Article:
Emotional scars, too, disfigure Sarajevo After 3 1/2 years of war, Bosnian capital's people have changed

January 07, 1996|By Dan Fesperman | Dan Fesperman,SUN FOREIGN STAFF

SARAJEVO -- Now that Lejla Gotovusa's hometown has finally awakened from its long night of siege, she finds that she can no longer recognize its face.

Sarajevo's disfigurement goes deeper than the scars left by 3 1/2 years of shelling, or the blind stares of its many windowless, empty buildings.

The problem is the people. While the city suffered, its population underwent a drastic make-over.

Of the 527,000 who once lived here, 12,000 died and 300,000 departed. Their places were taken by 120,000 refugees, mostly Muslims driven by the Serbs from outlying villages and towns. They brought with them their village ways and attitudes. Now, Ms. Gotovusa says, the city belongs to them.

"I do have compassion for them, because they are refugees, they lost everything," says Ms. Gotovusa, 24. "But we sometimes feel like foreigners in our own city."

Especially when even longtime Sarajevans don't seem the same anymore.

"I cannot laugh like I used to before, and nothing can touch me or make me happy or sad, not in the normal way that it used to," she says. "We are handicapped emotionally, really."

Such are the laments of peace now that there is finally enough time to contemplate the losses of war. Although most signs of normal life are returning, and hopes are rising for a lasting calm, happiness remains tempered by the realization that neither Sarajevans nor their city will ever be the same.

You can see the evidence of the changes in the large crowds packing the mosques every Friday. After nearly four years of ethnic war in which religious differences were the most pronounced distinctions between the sides, any sign of increased devotion, no matter how pure in motive, now registers as a warning sign.

It is an aspect that should not be overstated. Even in more polarized rural areas, Bosnia is still a place where a typical "Muslim" tends more toward the Balkan vices of plum brandy and chain smoking than to the rituals of dawn prayer and head scarves.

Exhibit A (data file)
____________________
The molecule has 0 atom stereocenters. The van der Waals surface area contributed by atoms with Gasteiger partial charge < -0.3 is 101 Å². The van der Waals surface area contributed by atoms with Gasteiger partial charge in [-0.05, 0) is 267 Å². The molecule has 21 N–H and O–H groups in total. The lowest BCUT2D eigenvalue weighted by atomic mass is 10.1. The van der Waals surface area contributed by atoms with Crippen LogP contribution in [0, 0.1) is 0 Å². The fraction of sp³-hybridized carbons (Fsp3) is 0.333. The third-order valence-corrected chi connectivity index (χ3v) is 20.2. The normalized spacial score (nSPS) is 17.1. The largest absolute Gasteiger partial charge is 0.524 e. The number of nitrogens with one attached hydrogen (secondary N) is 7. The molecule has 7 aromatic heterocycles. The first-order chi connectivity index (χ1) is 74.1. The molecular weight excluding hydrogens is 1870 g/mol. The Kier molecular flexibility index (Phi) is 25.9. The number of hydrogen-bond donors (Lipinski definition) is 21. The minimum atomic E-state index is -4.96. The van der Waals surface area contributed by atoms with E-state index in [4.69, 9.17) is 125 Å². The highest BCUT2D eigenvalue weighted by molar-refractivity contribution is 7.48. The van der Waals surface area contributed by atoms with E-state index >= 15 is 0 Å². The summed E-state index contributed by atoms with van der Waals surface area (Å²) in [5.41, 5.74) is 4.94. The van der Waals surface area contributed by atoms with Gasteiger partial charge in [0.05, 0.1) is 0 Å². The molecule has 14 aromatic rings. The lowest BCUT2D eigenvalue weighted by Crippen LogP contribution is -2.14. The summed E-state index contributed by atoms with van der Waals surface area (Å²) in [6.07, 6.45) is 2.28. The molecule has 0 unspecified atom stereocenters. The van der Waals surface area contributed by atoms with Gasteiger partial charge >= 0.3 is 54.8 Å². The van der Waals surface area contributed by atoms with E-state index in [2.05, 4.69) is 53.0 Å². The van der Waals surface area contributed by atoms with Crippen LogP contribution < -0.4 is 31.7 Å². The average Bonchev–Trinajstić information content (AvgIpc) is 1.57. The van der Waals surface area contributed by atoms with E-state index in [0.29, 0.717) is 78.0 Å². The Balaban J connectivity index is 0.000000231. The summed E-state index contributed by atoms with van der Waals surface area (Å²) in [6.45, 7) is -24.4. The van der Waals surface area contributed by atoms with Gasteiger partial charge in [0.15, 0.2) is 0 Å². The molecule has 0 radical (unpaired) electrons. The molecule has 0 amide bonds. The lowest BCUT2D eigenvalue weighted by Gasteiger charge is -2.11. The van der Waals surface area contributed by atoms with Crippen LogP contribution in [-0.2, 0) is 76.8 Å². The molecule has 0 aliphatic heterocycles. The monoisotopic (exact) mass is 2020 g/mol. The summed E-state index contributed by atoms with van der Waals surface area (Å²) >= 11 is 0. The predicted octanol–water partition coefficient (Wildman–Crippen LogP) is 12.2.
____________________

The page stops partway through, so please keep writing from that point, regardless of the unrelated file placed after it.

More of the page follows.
In Sarajevo, most women still display the same fashionable panache of lipstick and elegant clothing that always seemed so incongruous in the wartime TV footage of crowds ducking sniper fire.

But for people who grew up here, there is no mistaking the change in the city's mentality.

"I had many friends before the war, and all of them left," says Dejan Kajevic, 24, a singer and musician. "Now there are a lot of new people in town, but I have no contact with them. They're like strangers to me. They come into your apartment building from towns and villages, and they have their own rules for living."

Like Ms. Gotovusa, he is compassionate toward the refugees because of what they have been through, especially after riding through the Bosnian countryside over Christmas week. He went by bus with other members of a Sarajevo choir, to and from Rome, Italy, during a five-day tour of holiday concerts.

It was his first trip out of Sarajevo in four years, and he was shocked, not by the destruction -- there is plenty of that here -- but by its often selective nature, such as in Croatian villages where all Muslim homes had been destroyed, or vice versa.

"It was very sad, very strange," he says. "And when I saw those villages on the road, I asked myself, 'Is Sarajevo some kind of protected area? Some kind of motherland where we just didn't have this?' "

It was these sorts of narrow rural hatreds that helped make Sarajevo such a focus of artillery for Bosnian Serb nationalists, who perceived a threat not only in the city's Muslim majority but in its mix of cultures. With 25 percent of its families ethnically mixed, the city's very existence was an affront to the brutal disciples of ethnic singularity.

"Sarajevo was always a more cosmopolitan place," says Mr. Kajevic, a Serb who chose to defy "my people" and stay in the city, reveling in its differences.

But it is the narrower views and outlooks that now seem to be squeezing the city from within.

"If I want to survive here, I must change my own rules," he says. "[The newcomers] live by old traditions."

Ms. Gotovusa adds, "Now it is their city, with their way of life. I don't want to sound like a snob, but it is a peasant culture."

Some of the complaints about the refugee incursion can seem trivial, such as when Ms. Gotovusa bemoans the way the refugees cut down trees in the city parks for firewood, or the way in which they tend to stick together in finding jobs for each other to the exclusion of longtime residents.

But some cite a more sinister effect of the city's new atmosphere.

The Rev. Tomo Mlakic, assistant rector at Sarajevo's Catholic cathedral, with its ethnic base of Croats, found the city to be an open, tolerant place when he studied here before the war. "People then didn't pay much attention to who was a Catholic, who was a Muslim, who was a Serb," he says.

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